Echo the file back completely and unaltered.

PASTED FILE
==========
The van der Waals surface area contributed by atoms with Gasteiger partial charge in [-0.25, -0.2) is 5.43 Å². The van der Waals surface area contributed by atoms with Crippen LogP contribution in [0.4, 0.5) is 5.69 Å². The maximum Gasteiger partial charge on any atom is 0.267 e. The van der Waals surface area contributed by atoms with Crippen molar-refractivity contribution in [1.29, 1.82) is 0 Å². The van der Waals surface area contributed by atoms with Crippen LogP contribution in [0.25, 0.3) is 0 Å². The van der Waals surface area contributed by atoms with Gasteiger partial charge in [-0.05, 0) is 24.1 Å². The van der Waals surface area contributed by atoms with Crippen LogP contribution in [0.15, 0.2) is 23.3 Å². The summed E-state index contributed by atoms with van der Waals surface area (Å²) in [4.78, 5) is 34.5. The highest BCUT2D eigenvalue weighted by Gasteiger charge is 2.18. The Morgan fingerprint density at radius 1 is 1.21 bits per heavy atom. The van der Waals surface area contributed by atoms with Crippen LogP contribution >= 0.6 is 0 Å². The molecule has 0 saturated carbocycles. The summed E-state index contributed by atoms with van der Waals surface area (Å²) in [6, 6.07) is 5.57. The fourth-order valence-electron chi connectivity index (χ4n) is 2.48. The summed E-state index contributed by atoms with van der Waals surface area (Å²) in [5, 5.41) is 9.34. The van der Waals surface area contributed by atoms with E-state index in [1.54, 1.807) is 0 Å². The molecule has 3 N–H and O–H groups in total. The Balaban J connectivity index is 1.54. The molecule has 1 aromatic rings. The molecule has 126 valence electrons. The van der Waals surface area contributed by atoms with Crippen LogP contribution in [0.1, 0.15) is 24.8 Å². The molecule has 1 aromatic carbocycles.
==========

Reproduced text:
The van der Waals surface area contributed by atoms with Gasteiger partial charge in [-0.25, -0.2) is 5.43 Å². The van der Waals surface area contributed by atoms with Crippen LogP contribution in [0.4, 0.5) is 5.69 Å². The maximum Gasteiger partial charge on any atom is 0.267 e. The van der Waals surface area contributed by atoms with Crippen molar-refractivity contribution in [1.29, 1.82) is 0 Å². The van der Waals surface area contributed by atoms with Crippen LogP contribution in [0.25, 0.3) is 0 Å². The van der Waals surface area contributed by atoms with Gasteiger partial charge in [-0.05, 0) is 24.1 Å². The van der Waals surface area contributed by atoms with Crippen LogP contribution in [0.15, 0.2) is 23.3 Å². The summed E-state index contributed by atoms with van der Waals surface area (Å²) in [4.78, 5) is 34.5. The highest BCUT2D eigenvalue weighted by Gasteiger charge is 2.18. The Morgan fingerprint density at radius 1 is 1.21 bits per heavy atom. The van der Waals surface area contributed by atoms with Crippen LogP contribution >= 0.6 is 0 Å². The molecule has 0 saturated carbocycles. The summed E-state index contributed by atoms with van der Waals surface area (Å²) in [6, 6.07) is 5.57. The fourth-order valence-electron chi connectivity index (χ4n) is 2.48. The summed E-state index contributed by atoms with van der Waals surface area (Å²) in [5, 5.41) is 9.34. The van der Waals surface area contributed by atoms with E-state index in [1.54, 1.807) is 0 Å². The molecule has 3 N–H and O–H groups in total. The Balaban J connectivity index is 1.54. The molecule has 1 aromatic rings. The molecule has 126 valence electrons. The van der Waals surface area contributed by atoms with Crippen LogP contribution in [0.1, 0.15) is 24.8 Å². The molecule has 1 aromatic carbocycles.